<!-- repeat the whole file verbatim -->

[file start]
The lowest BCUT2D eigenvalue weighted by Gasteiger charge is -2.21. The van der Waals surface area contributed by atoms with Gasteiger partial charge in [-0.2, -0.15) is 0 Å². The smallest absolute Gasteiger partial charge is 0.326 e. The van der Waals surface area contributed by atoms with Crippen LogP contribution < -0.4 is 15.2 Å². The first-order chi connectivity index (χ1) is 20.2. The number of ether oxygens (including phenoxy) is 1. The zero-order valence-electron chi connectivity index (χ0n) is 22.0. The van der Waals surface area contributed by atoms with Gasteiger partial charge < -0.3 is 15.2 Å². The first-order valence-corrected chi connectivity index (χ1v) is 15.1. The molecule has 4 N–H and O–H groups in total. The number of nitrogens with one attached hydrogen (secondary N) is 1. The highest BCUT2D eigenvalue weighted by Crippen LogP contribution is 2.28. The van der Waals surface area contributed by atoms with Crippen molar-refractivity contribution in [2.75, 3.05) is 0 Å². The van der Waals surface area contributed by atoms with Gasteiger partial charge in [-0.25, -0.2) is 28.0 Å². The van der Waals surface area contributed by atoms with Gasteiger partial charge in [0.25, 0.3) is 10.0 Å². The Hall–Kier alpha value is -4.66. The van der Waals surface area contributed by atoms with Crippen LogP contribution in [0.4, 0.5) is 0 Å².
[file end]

The lowest BCUT2D eigenvalue weighted by Gasteiger charge is -2.21. The van der Waals surface area contributed by atoms with Gasteiger partial charge in [-0.2, -0.15) is 0 Å². The smallest absolute Gasteiger partial charge is 0.326 e. The van der Waals surface area contributed by atoms with Crippen LogP contribution < -0.4 is 15.2 Å². The first-order chi connectivity index (χ1) is 20.2. The number of ether oxygens (including phenoxy) is 1. The zero-order valence-electron chi connectivity index (χ0n) is 22.0. The van der Waals surface area contributed by atoms with Gasteiger partial charge < -0.3 is 15.2 Å². The first-order valence-corrected chi connectivity index (χ1v) is 15.1. The molecule has 4 N–H and O–H groups in total. The number of nitrogens with one attached hydrogen (secondary N) is 1. The highest BCUT2D eigenvalue weighted by Crippen LogP contribution is 2.28. The van der Waals surface area contributed by atoms with Crippen molar-refractivity contribution in [2.75, 3.05) is 0 Å². The van der Waals surface area contributed by atoms with Gasteiger partial charge in [-0.25, -0.2) is 28.0 Å². The van der Waals surface area contributed by atoms with Gasteiger partial charge in [0.25, 0.3) is 10.0 Å². The Hall–Kier alpha value is -4.66. The van der Waals surface area contributed by atoms with Crippen LogP contribution in [0.4, 0.5) is 0 Å².